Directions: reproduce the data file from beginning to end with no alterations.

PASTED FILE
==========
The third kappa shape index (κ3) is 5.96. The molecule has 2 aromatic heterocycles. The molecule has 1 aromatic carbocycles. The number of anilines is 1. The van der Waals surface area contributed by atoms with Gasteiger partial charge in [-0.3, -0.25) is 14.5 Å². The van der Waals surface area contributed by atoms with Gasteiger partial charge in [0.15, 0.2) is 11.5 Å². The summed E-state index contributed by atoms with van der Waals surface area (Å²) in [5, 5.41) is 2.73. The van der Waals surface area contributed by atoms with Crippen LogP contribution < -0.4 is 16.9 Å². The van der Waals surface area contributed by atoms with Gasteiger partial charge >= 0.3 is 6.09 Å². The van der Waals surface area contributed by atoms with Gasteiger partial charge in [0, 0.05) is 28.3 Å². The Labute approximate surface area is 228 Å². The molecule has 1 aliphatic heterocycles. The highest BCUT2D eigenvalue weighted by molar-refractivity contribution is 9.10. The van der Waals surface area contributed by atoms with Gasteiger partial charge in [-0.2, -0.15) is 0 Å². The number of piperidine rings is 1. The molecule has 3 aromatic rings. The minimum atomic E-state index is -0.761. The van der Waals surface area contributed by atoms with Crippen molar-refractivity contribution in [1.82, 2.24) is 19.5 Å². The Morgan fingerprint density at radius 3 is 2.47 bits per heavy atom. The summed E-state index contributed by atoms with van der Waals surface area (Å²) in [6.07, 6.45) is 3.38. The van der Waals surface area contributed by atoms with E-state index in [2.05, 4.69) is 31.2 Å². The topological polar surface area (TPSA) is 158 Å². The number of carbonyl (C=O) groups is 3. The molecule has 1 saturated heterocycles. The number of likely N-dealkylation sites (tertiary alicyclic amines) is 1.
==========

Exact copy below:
The third kappa shape index (κ3) is 5.96. The molecule has 2 aromatic heterocycles. The molecule has 1 aromatic carbocycles. The number of anilines is 1. The van der Waals surface area contributed by atoms with Gasteiger partial charge in [-0.3, -0.25) is 14.5 Å². The van der Waals surface area contributed by atoms with Gasteiger partial charge in [0.15, 0.2) is 11.5 Å². The summed E-state index contributed by atoms with van der Waals surface area (Å²) in [5, 5.41) is 2.73. The van der Waals surface area contributed by atoms with Crippen LogP contribution < -0.4 is 16.9 Å². The van der Waals surface area contributed by atoms with Gasteiger partial charge >= 0.3 is 6.09 Å². The van der Waals surface area contributed by atoms with Gasteiger partial charge in [0, 0.05) is 28.3 Å². The Labute approximate surface area is 228 Å². The molecule has 1 aliphatic heterocycles. The highest BCUT2D eigenvalue weighted by molar-refractivity contribution is 9.10. The van der Waals surface area contributed by atoms with Gasteiger partial charge in [-0.2, -0.15) is 0 Å². The number of piperidine rings is 1. The molecule has 3 aromatic rings. The minimum atomic E-state index is -0.761. The van der Waals surface area contributed by atoms with Crippen molar-refractivity contribution in [1.82, 2.24) is 19.5 Å². The Morgan fingerprint density at radius 3 is 2.47 bits per heavy atom. The summed E-state index contributed by atoms with van der Waals surface area (Å²) in [6.07, 6.45) is 3.38. The van der Waals surface area contributed by atoms with E-state index in [2.05, 4.69) is 31.2 Å². The topological polar surface area (TPSA) is 158 Å². The number of carbonyl (C=O) groups is 3. The molecule has 1 saturated heterocycles. The number of likely N-dealkylation sites (tertiary alicyclic amines) is 1.